One of the joys of travelling is in meeting new people – and for me, discussing the peculiarities of our individual countries. I’m in Australia right now, based in Melbourne, but trying my best to explore as much as I can. The Great Ocean Road, my latest adventure, is like walking into a geography class. The journey, which I started from Melbourne, takes you through a number of small beach towns, some more tourist friendly than the others. One in particular, Lorne, had a tradition of a ‘Pier to Pub’ race there participants would jump of the pier, swim to the beach, run across the road, into a pub, and down a pint! The winner would… well, I’m not sure, but they’d sure have fun! Going along the drive, you come across stunning limestone rock formations, caused by years and years of erosion by the sea.
The Twelve Apostles (actually 8), Lock and Gorge, London Bridge… the visuals are maddeningly beautiful! Lock and Gorge, in particular, has a story about two people who were caught in the caves after a shipwreck, the only two survivors of a 54 people ship! The caves are then named after them. There are similar stories of great adventures and tragedies which dot the coastline, but the precise way in which the Australians have demarcated these areas for tourism is most impressive. Australia also owes part of its formation and look to volcanoes, and I actually stood in the crater of one such!
And where there are beaches, there must be a forest? No? Well, surprise, surprise! The Grampians National Park is just notch in the countries stunning visuals belt. But to me, the story of the aboriginals who lived there (and still do) was what remained with me. Gariwerd – the original name for Grampians – belonged to these old tribes when the British arrived in 1788. Much like the story everywhere, the British snatched their lands, stripped them of any rights, and treated Australia as it were up for grabs. They tried to poison them, kill them, and even as recent as the 1900s, took an entire generation away from their parents and raised them as ‘white’, leaving them with no sense of their own history. The current Australian Labour government has actually official apologized for the treatment of the tribes – and there is a heated debate going on in this country about whether the constitution should actually state that this great land belonged to the Aboriginals to begin with. In terms of history, belonging, and power struggles, it is certainly fascinating.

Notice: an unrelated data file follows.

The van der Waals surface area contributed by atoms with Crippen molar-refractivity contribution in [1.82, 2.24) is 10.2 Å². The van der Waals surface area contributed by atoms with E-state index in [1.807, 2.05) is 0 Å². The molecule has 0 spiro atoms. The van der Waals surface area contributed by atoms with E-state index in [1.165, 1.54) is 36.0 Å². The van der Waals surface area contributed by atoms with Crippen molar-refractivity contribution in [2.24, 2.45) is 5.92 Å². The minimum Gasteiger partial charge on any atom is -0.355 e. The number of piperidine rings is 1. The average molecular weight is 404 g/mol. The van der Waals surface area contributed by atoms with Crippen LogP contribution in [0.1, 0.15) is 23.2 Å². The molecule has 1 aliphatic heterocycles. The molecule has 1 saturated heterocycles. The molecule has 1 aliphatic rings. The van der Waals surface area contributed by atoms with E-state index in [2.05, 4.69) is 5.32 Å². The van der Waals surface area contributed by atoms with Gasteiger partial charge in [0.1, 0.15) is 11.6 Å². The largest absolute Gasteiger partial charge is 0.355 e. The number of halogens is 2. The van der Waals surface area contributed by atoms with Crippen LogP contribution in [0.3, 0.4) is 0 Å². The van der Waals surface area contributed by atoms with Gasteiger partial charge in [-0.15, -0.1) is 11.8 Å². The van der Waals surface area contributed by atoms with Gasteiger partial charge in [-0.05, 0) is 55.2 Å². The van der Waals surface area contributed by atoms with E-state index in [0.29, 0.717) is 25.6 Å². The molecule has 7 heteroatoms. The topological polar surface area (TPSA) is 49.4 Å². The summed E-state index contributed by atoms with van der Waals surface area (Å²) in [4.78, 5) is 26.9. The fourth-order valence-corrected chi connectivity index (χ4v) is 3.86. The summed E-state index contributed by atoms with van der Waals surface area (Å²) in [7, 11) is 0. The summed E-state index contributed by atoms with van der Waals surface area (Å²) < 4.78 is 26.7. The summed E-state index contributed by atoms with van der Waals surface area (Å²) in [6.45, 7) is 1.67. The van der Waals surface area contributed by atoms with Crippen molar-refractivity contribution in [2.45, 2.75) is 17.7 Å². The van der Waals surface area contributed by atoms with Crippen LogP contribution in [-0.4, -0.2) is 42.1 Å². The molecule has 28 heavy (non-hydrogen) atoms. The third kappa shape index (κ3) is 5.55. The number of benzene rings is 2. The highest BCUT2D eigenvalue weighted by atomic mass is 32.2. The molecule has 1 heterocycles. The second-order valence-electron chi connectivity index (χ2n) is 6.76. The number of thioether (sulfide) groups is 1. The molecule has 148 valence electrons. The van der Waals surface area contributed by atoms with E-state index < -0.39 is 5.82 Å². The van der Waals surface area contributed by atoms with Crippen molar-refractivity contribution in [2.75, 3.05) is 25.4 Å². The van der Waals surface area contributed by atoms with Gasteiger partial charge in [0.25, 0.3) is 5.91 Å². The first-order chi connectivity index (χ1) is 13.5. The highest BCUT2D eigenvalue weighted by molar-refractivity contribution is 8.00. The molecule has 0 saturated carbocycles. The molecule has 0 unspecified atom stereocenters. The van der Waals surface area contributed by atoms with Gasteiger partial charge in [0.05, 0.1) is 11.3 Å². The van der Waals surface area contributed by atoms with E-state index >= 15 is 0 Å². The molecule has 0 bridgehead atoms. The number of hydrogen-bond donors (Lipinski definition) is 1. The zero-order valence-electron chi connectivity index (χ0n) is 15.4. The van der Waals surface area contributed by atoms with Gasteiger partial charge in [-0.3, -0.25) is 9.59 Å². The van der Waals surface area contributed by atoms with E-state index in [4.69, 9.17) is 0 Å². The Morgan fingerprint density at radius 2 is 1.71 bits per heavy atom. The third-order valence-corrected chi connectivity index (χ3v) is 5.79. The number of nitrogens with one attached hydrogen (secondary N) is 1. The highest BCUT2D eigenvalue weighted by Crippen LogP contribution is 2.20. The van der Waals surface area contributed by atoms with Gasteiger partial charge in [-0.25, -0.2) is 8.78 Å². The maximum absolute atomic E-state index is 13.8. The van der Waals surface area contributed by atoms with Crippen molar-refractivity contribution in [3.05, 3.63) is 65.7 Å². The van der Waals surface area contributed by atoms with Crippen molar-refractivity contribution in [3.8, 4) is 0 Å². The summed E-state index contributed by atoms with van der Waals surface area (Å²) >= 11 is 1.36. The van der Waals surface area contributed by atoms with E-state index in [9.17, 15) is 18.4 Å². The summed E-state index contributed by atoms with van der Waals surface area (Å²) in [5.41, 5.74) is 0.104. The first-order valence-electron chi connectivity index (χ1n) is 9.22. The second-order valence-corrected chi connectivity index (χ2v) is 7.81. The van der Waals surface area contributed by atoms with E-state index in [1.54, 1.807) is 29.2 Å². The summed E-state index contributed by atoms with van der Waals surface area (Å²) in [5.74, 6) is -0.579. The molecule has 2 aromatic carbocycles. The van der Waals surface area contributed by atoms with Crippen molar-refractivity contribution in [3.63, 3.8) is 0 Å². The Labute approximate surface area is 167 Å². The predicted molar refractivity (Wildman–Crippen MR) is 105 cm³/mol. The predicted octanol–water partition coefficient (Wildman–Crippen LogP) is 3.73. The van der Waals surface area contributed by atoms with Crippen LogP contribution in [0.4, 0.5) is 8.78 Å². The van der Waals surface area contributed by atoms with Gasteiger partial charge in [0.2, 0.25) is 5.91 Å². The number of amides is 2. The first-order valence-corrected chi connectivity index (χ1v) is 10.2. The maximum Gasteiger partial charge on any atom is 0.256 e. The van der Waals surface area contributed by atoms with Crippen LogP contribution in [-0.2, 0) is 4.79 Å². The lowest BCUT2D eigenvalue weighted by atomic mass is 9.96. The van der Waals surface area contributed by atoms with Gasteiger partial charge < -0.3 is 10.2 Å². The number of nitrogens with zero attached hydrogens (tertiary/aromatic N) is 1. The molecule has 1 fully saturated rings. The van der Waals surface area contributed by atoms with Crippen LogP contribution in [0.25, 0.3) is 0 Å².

For an Indian, British colonization is easy to understand. What is even more exciting – just as a mental exercise – is to compare their experiences with those in other parts of the world. Draw a straight line from the Southern tip of Australia and at some point you’ll reach the Southern tip of South Africa – another place I had the pleasure of visiting a few months ago.
I had been there before, but when I was little, so it was like looking at the country with fresh eyes. Cape Town, where I landed, was a modern dazzling metropolis, and I was in awe of the fact that it was so well held together. That enthusiasm dampened a little when we started driving down the Garden Route and we passed about 20km of shanties on the way. That is where most of the blacks and colored people live – even today – while the Dutch and British settlers built cities and homes for themselves. As recently as 1970, non-white representation was abolished in SA, and everything was segregated. It is only in 1994 – when I was 11! – that apartheid was abolished, but it’s clear to see that people still live in the social order that has dominated this country for so long.
As we drove down the beautiful Garden Route, watching the landscape change from stark brown to beautiful vineyards to the beach towns, it struck me that I could have been in a European country right now. This didn’t have any African flavour to it – unless you count the African staff serving an almost all-white tourist flock in the areas. Our driver was of mixed race, and when asked about his German heritage, he angrily said he did not want anything to do with that. It’s easy to understand – many soldiers raped local women, and left them to deal with the newborn aftermath.
The law of the jungle seems to apply right here in people-world, and its not a fair fight. The Western concept of a developed society is something, by and large, the world has accepted but does it mean that everyone else’s views of the world need to be mocked and dismissed? I know, I’m just stating the obvious (if you have a heart!) but when you stand and look at the natural beauty of these places, and so many others I’m sure, you understand why someone wanted to live here, till you realize the blood price that was paid for it. So brutal.
So, in respect to those who were there when nature was making these places beautiful, have a little read! There is a story about how Australia, or the Gariwerd anyway, was formed. They are called ‘Dreaming Stories’ and you must go and read them here.
As we travel – and if the agenda is slightly beyond hotels and bars – you begin to marvel, (sometimes in disappointment), at the world we have built for ourselves. But it’s always the people you meet who bring back the color. Everyone has a backstory. I was hanging out with a guy who lives in Nuremburg, and whenever he told anyone, sheepishly he’d say, I suppose you know that is. But he was great, and like so many people who just want to travel the world – to SEE it and ENGAGE with it – and it makes me feel better about where we are headed as a people, and how much we will be able to understand eachothers cultures. That is, till you get network coverage again, and start reading the headlines!